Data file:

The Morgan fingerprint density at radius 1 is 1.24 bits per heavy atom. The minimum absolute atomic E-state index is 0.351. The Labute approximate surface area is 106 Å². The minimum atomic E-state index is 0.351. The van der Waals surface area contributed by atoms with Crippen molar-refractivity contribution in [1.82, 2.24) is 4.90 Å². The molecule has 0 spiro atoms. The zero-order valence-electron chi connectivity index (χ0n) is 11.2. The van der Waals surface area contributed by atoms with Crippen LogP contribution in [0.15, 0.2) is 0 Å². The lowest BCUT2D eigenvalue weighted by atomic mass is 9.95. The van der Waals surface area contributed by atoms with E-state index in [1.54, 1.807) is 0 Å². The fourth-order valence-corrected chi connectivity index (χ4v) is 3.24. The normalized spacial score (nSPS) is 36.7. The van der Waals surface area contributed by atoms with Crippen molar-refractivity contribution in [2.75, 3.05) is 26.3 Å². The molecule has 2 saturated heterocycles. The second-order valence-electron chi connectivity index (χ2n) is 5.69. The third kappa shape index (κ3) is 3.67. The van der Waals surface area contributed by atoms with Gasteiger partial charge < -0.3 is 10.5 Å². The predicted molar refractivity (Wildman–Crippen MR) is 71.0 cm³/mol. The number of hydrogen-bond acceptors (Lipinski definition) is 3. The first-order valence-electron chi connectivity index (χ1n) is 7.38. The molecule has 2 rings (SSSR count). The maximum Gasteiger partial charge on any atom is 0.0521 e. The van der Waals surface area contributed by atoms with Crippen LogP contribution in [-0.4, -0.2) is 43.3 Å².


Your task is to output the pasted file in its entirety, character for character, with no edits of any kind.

The Morgan fingerprint density at radius 1 is 1.24 bits per heavy atom. The minimum absolute atomic E-state index is 0.351. The Labute approximate surface area is 106 Å². The minimum atomic E-state index is 0.351. The van der Waals surface area contributed by atoms with Crippen molar-refractivity contribution in [1.82, 2.24) is 4.90 Å². The molecule has 0 spiro atoms. The zero-order valence-electron chi connectivity index (χ0n) is 11.2. The van der Waals surface area contributed by atoms with Crippen LogP contribution in [0.15, 0.2) is 0 Å². The lowest BCUT2D eigenvalue weighted by atomic mass is 9.95. The van der Waals surface area contributed by atoms with E-state index in [1.54, 1.807) is 0 Å². The fourth-order valence-corrected chi connectivity index (χ4v) is 3.24. The normalized spacial score (nSPS) is 36.7. The van der Waals surface area contributed by atoms with Crippen molar-refractivity contribution in [2.75, 3.05) is 26.3 Å². The molecule has 2 saturated heterocycles. The second-order valence-electron chi connectivity index (χ2n) is 5.69. The third kappa shape index (κ3) is 3.67. The van der Waals surface area contributed by atoms with Gasteiger partial charge < -0.3 is 10.5 Å². The predicted molar refractivity (Wildman–Crippen MR) is 71.0 cm³/mol. The number of hydrogen-bond acceptors (Lipinski definition) is 3. The first-order valence-electron chi connectivity index (χ1n) is 7.38. The molecule has 2 rings (SSSR count). The maximum Gasteiger partial charge on any atom is 0.0521 e. The van der Waals surface area contributed by atoms with Crippen LogP contribution in [-0.4, -0.2) is 43.3 Å².